Thermography painlessly detects physiologic changes in breast tissue that have been shown to correlate with cancerous and pre-cancerous states. Thermal imaging has the ability to detect cellular changes at a very early stage. Having the benefit of finding inflammation in the body at an early stage opens the conversation about prevention and lifestyle changes that can improve the breasts and reduce your risk of cancer. Thermal imaging is an especially useful adjunct to mammography in women with denser breast tissue where mammograms can be less reliable.
While it does not take the place of a mammogram for the detection of cancer, it has the potential to detect breast inflammation at a very early stage. Thermography produces an infrared image that shows the patterns of heat and blood flow on or near the surface of the body. When there is inflammation present, your body’s response is to increase the temperature surrounding the site of inflammation in an attempt to eliminate it. This change in temperature is what can be detected on a thermogram. Thermography has been determined to have a sensitivity of 90% when used as part of a comprehensive multifaceted approach.
What is the difference between a thermogram and a mammogram?
Thermography detects physiologic changes and mammography detects anatomic changes. The benefit of thermography is the lack of exposure to radiation and the possibility of earlier detection of breast disease or inflammation.
What to expect during a thermal scan?
Prior to the scan you will be provided with health history information to complete and instructions for preparation the day of your scan.
When you arrive you will be placed in the thermography room to allow your skin to acclimate to the room temperature. Once you have had time to acclimate the thermographer will demonstrate the positioning necessary for your scan. At this time she will also review your medical history and any current symptoms you may be experiencing with you. Having a thermal scan is like having your picture taken. There is no direct contact between you and the camera. There is no radiation, no injection, nothing to drink.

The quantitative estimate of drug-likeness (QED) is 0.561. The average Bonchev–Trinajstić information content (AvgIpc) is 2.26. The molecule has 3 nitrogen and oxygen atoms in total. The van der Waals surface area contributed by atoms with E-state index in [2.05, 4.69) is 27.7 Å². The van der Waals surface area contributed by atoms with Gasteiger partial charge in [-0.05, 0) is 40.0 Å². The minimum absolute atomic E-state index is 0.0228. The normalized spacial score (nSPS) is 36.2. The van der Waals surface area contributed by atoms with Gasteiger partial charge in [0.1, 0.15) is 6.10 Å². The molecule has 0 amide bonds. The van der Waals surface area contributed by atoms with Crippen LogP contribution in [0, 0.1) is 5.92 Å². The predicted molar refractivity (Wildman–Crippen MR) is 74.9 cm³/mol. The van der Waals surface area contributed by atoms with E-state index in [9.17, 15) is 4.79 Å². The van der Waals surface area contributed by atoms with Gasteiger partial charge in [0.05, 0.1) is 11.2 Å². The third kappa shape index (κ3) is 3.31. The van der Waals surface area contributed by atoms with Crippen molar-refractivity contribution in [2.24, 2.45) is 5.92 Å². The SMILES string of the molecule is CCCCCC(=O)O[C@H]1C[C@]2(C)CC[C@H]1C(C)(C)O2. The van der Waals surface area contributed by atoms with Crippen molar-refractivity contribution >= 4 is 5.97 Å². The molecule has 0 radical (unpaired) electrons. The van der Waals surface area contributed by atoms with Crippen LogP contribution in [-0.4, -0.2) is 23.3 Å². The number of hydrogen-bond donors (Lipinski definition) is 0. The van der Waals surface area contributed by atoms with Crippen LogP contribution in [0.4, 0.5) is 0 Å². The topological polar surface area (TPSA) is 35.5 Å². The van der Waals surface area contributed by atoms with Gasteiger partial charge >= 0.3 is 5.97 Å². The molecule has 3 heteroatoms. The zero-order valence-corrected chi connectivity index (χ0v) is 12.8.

An exam typically takes between 15–45 minutes to perform depending on the regions of interest being scanned. Once the Certified Clinical Thermographer completes your scan, it will be submitted with your health history to a board-certified thermologist (medical doctor) who will interpret and report on your scan. You will receive a copy of your written report and the images that were reported on in the mail within 10-14 business days. For first time breast scans it is highly recommended that you have a follow up scan in 90 days to establish your personal baseline for annual comparison going forward.
“Thermography is a breast health screening modality that actually helps prevent breast cancer not just diagnose it early. I highly recommend this approach.”
-Christianne Northrup, M.D., Author of Women’s Bodies, Women’s Wisdom
Who should consider thermography?
- Patients with a high risk due to family history
- Patients with breast implants
- Patients with dense breasts
- Patients with inconclusive anatomic studies
- Patients who cannot have breast compression studies
- Patients wishing to avoid radiation/compression
What can thermography be used for besides assessing breast health?
- Thyroid Issues
- Dental/Facial Issues
- Vascular Disease
- Neuromuscular Conditions
- Chronic Pain
- Peripheral Neuropathies